When an artist begins a painting, we imagine tubes of paint lined up next to brushes. These tools are set next to an easel in proximity of comfortable access, and then the proper lighting is employed to make the atmosphere completely conducive to the creative process.
But when BiP, the anonymous guerrilla artist, paints, it’s another environment altogether. BiP creates both street-size illegal graffiti as well as gigantic legal murals such as the ones that make up his new series. To preserve anonymity during legal projects, BiP paints only at night, which means residents wake up to see a little more of the mural completed each day. The slow reveal adds to the mystery of the work in progress, which seems to evolve by magic under the cover of night.
This spring, BiP completed his first mural of the San Francisco series located at Hostelling International’s San Francisco City Center Hostel Building (685 Ellis Street). The mural, entitled Self Consuming Self — Dave explores the individual and the process of introspection. The current mural is part of a new series planned for the Bay Area, which will feature larger buildings. BiP is currently looking for additional suitable locations, so any building owners with large buildings (at least several stories tall) are welcome to inquire about a mural at their location.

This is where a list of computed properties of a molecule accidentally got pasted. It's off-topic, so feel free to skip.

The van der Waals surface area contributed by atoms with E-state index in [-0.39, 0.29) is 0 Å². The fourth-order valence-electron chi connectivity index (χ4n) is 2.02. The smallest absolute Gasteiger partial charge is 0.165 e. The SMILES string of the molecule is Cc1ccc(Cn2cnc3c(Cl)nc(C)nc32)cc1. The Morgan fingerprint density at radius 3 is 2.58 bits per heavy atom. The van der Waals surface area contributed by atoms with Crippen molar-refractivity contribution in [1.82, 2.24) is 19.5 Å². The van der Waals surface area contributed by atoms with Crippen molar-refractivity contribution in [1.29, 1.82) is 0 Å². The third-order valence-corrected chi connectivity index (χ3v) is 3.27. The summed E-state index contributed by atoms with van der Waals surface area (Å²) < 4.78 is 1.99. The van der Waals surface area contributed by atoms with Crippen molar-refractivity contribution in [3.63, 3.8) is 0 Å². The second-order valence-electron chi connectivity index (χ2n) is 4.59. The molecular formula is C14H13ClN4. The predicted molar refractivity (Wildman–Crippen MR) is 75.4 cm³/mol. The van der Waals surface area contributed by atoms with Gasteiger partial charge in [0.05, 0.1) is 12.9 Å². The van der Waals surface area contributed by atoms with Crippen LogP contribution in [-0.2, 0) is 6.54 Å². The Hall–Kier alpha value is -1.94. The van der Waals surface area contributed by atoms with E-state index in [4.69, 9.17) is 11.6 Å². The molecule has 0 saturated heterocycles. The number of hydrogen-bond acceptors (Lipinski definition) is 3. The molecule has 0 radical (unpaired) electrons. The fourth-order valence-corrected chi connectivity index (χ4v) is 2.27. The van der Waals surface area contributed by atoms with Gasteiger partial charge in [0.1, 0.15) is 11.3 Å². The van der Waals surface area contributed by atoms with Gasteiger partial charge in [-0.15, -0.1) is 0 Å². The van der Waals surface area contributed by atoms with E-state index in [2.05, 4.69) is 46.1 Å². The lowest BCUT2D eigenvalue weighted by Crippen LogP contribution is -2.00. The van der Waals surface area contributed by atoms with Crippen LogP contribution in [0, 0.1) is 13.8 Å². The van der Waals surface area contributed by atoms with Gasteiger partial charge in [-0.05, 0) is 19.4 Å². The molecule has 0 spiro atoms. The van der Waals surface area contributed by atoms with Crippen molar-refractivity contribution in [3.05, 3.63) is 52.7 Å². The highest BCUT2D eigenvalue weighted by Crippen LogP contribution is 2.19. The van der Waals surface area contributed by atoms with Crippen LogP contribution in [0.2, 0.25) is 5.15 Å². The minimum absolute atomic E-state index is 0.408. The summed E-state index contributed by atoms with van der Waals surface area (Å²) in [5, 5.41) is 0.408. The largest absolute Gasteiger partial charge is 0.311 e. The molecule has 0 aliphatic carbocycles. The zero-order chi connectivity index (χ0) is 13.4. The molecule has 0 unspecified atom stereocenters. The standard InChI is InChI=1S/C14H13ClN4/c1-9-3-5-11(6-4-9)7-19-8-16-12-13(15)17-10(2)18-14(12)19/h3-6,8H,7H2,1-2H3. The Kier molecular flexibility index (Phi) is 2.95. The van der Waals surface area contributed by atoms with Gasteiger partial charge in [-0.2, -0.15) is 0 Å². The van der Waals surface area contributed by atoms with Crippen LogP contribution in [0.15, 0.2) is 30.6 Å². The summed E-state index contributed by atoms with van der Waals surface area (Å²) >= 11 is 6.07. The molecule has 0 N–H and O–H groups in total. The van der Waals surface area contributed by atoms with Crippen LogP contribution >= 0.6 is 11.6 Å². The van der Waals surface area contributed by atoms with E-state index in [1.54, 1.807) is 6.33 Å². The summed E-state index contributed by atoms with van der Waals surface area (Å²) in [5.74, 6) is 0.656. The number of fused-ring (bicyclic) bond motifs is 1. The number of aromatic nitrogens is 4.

“For the next few years, I’m going to be listening, absorbing as much as I can and reflecting that back to the city. I’m excited to learn what I can from the people who live here. Seeing the raw passion of the Tenderloin was just incredible. I’m ready for more,” says BiP. His goal is to provide the public with museum-quality engaging art at no cost to them.
“HI [Hostelling International] San Francisco City Center is delighted for the opportunity to support local art and artists,” said its general manager, Molly Salyer. “We’re thrilled to help bring such a beautiful work to our neighborhood, and look forward to sharing this unique window into S[an] F[rancisco] culture with travelers from around the world for years to come.”
BiP’s works can be found in the Yale Art Gallery and the Museum of Contemporary Art of Taiwan as well as on the streets of many cities including New York City and Detroit. Future planned locations are set to include Oakland and South San Francisco. Buildings interested in hosting a mural of the series are welcome to apply at [email protected] or on Twitter and Instagram with the handle @BiP_graffiti.